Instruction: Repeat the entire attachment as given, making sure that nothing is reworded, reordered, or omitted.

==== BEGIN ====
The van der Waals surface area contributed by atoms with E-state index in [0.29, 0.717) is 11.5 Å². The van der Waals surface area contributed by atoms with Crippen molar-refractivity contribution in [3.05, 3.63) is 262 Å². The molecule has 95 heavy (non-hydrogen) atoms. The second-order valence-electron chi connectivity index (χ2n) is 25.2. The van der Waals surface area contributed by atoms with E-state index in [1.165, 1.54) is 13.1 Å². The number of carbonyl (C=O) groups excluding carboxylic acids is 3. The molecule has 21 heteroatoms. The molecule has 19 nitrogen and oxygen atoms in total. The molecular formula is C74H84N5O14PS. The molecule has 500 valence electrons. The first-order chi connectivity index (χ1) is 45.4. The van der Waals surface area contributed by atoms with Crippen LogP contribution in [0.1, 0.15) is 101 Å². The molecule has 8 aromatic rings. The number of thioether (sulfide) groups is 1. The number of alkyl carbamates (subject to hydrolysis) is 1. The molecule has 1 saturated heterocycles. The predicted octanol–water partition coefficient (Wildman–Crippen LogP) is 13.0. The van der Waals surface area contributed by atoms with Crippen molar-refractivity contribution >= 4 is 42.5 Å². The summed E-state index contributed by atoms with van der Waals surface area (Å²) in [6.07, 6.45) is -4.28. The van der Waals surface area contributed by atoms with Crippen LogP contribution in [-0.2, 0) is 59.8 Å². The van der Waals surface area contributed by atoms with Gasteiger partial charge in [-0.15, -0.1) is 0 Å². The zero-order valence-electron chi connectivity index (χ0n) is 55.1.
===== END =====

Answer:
The van der Waals surface area contributed by atoms with E-state index in [0.29, 0.717) is 11.5 Å². The van der Waals surface area contributed by atoms with Crippen molar-refractivity contribution in [3.05, 3.63) is 262 Å². The molecule has 95 heavy (non-hydrogen) atoms. The second-order valence-electron chi connectivity index (χ2n) is 25.2. The van der Waals surface area contributed by atoms with E-state index in [1.165, 1.54) is 13.1 Å². The number of carbonyl (C=O) groups excluding carboxylic acids is 3. The molecule has 21 heteroatoms. The molecule has 19 nitrogen and oxygen atoms in total. The molecular formula is C74H84N5O14PS. The molecule has 500 valence electrons. The first-order chi connectivity index (χ1) is 45.4. The van der Waals surface area contributed by atoms with Crippen LogP contribution in [0.1, 0.15) is 101 Å². The molecule has 8 aromatic rings. The number of thioether (sulfide) groups is 1. The number of alkyl carbamates (subject to hydrolysis) is 1. The molecule has 1 saturated heterocycles. The predicted octanol–water partition coefficient (Wildman–Crippen LogP) is 13.0. The van der Waals surface area contributed by atoms with Crippen molar-refractivity contribution >= 4 is 42.5 Å². The summed E-state index contributed by atoms with van der Waals surface area (Å²) in [6.07, 6.45) is -4.28. The van der Waals surface area contributed by atoms with Crippen LogP contribution in [-0.2, 0) is 59.8 Å². The van der Waals surface area contributed by atoms with Gasteiger partial charge in [-0.15, -0.1) is 0 Å². The zero-order valence-electron chi connectivity index (χ0n) is 55.1.